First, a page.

What I knew of the Factory and accessories (the Velvet Underground, etc.) didn’t amount to much prior to this book, and I am now coming to the somewhat distressing conclusion that I would not have fit into any ‘60s subculture. I’d long suspected that, however much I adored the Laurel Canyon musical scene, I was not West Coast enough (laid-back, drives cars) to be quite at home. I can’t say for certain, but I don’t think I would have made a very good hippie. In reading about the New York art scene with which I might presumably vibe more as an East Coaster with ties to the city, I realize an aluminum-foil-covered loft where people get beat up during shooting for films with no discernible plot while everyone else plays twisted mind games and/or has sex on every available surface is perhaps not my ideal stomping ground either.
The unifying factor could well be drugs. You’re not likely to feel at one with the kids on acid and coke when the strongest you go for is cannabis. (Evidently I would have wanted most to be Barbra Streisand: go direct to Broadway and skip the rest.)
Edie, on the other hand, was well-adjusted or perhaps maladjusted enough to fit in—and not only fit in but become the talk of the town. With the assurance that she was in with people like her Cambridge friend Chuck Wein, who was indispensable to Warhol, she ruled the scene at Max’s Kansas City. She was at once loved and loathed by every limousine company in town: she tipped generously but her schedule and behavior were, to put it charitably, inconsistent. She made several films with Warhol from mid-’65 to mid-’66, including Beauty No. 2 and Poor Little Rich Girl. (Have I seen any of these films? No. Do I want to? TBD.) Despite the fact that nothing about this whole venture was mainstream, she was picked up by the mainstream media for her appearances about town and was suddenly modeling for Vogue.
Her personal style was impossibly chic. I want to wear black tights all the time because of her, and from the looks of it everybody in 1966 did too. And how many people do you know who can pull off an arabesque atop a four-wheeled rhino? Then drive that rhino down the streets of Midtown and get a fake ticket for trying to park? Ugh, she was so cool.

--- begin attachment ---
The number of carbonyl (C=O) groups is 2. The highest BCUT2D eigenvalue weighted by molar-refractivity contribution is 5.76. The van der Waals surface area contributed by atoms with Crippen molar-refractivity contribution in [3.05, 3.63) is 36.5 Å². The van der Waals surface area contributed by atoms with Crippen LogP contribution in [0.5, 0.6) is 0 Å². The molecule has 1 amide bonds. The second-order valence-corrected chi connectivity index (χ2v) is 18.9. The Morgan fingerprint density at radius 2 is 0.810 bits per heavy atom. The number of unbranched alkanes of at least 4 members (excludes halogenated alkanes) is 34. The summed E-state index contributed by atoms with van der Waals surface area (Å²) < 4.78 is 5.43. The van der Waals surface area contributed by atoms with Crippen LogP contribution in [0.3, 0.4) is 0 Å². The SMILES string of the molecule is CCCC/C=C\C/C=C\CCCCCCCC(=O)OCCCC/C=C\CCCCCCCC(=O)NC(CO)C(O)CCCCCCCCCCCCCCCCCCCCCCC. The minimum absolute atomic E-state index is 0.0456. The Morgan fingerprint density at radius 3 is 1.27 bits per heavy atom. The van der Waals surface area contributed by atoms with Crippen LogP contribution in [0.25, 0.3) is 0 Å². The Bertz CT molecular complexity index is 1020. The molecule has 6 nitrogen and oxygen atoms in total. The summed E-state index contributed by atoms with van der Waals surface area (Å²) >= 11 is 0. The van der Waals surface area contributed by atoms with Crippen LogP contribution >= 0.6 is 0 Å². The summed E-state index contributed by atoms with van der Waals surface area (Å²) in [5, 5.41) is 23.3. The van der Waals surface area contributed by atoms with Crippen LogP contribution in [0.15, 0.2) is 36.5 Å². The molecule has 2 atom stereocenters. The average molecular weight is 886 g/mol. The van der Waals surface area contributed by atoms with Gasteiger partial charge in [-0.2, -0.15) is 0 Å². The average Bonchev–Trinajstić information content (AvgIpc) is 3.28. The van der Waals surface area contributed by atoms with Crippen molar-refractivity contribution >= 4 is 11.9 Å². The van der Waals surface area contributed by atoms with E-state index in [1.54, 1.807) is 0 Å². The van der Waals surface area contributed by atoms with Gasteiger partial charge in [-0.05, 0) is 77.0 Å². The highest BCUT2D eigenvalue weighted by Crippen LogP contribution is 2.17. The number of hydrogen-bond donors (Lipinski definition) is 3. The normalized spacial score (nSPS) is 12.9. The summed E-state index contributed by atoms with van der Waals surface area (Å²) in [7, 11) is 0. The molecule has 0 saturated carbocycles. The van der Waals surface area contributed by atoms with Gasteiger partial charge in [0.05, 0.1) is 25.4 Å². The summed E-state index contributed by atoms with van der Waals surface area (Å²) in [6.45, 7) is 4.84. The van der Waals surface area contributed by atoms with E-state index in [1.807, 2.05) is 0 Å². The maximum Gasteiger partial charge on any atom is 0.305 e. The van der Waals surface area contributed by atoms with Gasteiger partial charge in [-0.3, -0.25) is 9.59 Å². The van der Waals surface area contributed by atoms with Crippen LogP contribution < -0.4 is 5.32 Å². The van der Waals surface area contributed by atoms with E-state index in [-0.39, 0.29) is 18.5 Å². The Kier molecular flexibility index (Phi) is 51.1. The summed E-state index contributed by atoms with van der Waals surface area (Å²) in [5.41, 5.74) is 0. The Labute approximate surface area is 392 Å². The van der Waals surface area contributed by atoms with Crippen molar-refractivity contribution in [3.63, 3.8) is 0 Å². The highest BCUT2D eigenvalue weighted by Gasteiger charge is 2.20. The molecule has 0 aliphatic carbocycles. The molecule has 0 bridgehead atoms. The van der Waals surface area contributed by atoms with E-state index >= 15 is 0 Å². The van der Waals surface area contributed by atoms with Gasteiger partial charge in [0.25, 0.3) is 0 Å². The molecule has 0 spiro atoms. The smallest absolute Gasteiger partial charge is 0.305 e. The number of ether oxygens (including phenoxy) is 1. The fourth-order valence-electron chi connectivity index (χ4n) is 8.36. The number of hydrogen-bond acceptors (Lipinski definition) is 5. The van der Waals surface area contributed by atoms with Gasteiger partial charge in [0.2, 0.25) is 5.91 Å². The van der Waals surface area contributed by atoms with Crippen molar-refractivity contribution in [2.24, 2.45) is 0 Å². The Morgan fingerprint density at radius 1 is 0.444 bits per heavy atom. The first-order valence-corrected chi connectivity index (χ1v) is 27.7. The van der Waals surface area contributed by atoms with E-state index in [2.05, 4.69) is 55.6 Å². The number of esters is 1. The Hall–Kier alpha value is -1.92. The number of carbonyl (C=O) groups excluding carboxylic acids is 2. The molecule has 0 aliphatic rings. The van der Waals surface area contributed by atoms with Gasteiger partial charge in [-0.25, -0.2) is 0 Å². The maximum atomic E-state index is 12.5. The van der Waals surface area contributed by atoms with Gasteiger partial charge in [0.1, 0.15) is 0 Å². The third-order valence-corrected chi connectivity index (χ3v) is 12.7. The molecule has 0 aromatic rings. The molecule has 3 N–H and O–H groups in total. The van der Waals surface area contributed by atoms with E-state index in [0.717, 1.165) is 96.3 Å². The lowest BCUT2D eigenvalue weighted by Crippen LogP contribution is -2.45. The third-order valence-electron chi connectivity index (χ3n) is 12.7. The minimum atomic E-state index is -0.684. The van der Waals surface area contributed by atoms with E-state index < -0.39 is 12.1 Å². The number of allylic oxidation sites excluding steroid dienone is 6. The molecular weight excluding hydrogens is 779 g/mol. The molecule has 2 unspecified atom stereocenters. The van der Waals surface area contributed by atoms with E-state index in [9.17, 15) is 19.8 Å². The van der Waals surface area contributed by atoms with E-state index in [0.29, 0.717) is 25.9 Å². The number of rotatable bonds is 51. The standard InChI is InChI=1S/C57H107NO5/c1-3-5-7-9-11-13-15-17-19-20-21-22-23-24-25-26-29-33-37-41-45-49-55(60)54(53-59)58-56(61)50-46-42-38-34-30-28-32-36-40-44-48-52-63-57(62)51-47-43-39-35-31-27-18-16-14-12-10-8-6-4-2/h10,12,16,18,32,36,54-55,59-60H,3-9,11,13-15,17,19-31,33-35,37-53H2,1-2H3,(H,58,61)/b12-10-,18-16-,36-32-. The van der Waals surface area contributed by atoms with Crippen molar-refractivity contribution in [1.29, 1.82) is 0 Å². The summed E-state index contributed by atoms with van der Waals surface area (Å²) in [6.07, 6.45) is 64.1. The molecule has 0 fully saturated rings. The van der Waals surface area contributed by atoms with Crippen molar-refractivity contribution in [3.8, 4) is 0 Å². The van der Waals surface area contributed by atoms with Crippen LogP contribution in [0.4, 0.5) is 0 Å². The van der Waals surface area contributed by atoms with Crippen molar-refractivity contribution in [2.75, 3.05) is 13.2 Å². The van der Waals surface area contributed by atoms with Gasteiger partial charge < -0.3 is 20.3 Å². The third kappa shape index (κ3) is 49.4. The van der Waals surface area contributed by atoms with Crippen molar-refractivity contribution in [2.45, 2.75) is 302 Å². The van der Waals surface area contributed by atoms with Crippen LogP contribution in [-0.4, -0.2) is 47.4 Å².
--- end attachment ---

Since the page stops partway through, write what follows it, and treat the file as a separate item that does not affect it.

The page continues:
But bear in mind she was also a twenty-two-to-three-year-old girl and highly impressionable. If you, for example, were going to lure her away from Warhol’s hipster gang into your hipster gang, and convince her to sign with your manager, and hint that you two were going to star in a major motion picture together, and not tell her you had secretly got married in November of ’65 while observing her rather obvious crush on you, well, does that really sound like something she’s just gonna bounce back from? Isn’t that sort of taking advantage of her goodwill and friendship and vulnerability? Maybe she wouldn’t care that you’ve written a song or several about her if you LIE to her FACE, now, would she?
Speaking generally and hypothetically, of course.
I don’t mean to be flip about the drugs, either. Everyone in this environment was heavily dependent on substances, sometimes multiple at once, to the point that they began to lose touch with any semblance of reality. The substances defined people’s relationships, or, if it got really bad, their whole personalities. Poor Edie didn’t think she could survive without amphetamines, then soon enough without heroin. She was pretty high-functioning, but not everyone was, and some of her acquaintances didn’t make it. Many of the figures in the inner and outer circles of that crowd were outcasts from more mainstream echelons of society seeking community; but the desire to connect came with lethal complications. In a matter of a few years Edie herself was alienated from everyone she had once associated with, her addictions shutting her away in hospital stays. She met her future husband, Michael Post, at one of those hospitals, and even he was never able to get her to fully stop using. In November 1971, after four months of marriage, they came home from a party where she had been drinking. She took a few pills, went to sleep, and didn’t wake up.
I wish Edie didn’t have to be so tragic to be so remarkable, though what made her the latter also made her the former. It really doesn’t help that nobody talked about her like she was a real person who needed to be taken care of, or, more accurately, needed to be helped to learn how to take care of herself—as opposed to some idol to be worshiped and then left to her own devices. I ultimately have to stand by this wild girl who used the resources at her disposal to live without inhibitions and become known for being herself. She embodied the adage that we’re here for a good time, not a long time. She was like the first true manic pixie dream girl, except beholden to no brooding sensitive male protagonist. She was the protagonist.
You can quibble with her morally if you like, you can question whether the fame was worth the strings attached, but you can’t deny that she didn’t care. Her allegiance was to her own wants and needs. That just hasn’t been achieved by all that many women, and those who have achieved it have rarely been celebrated for it. For better or worse, no one who knew Edie could stop talking about her. Now neither can I.
Image: 1966, after a fire at her apartment in the Chelsea Hotel, her hand gauzed and bandaged from the burns she sustained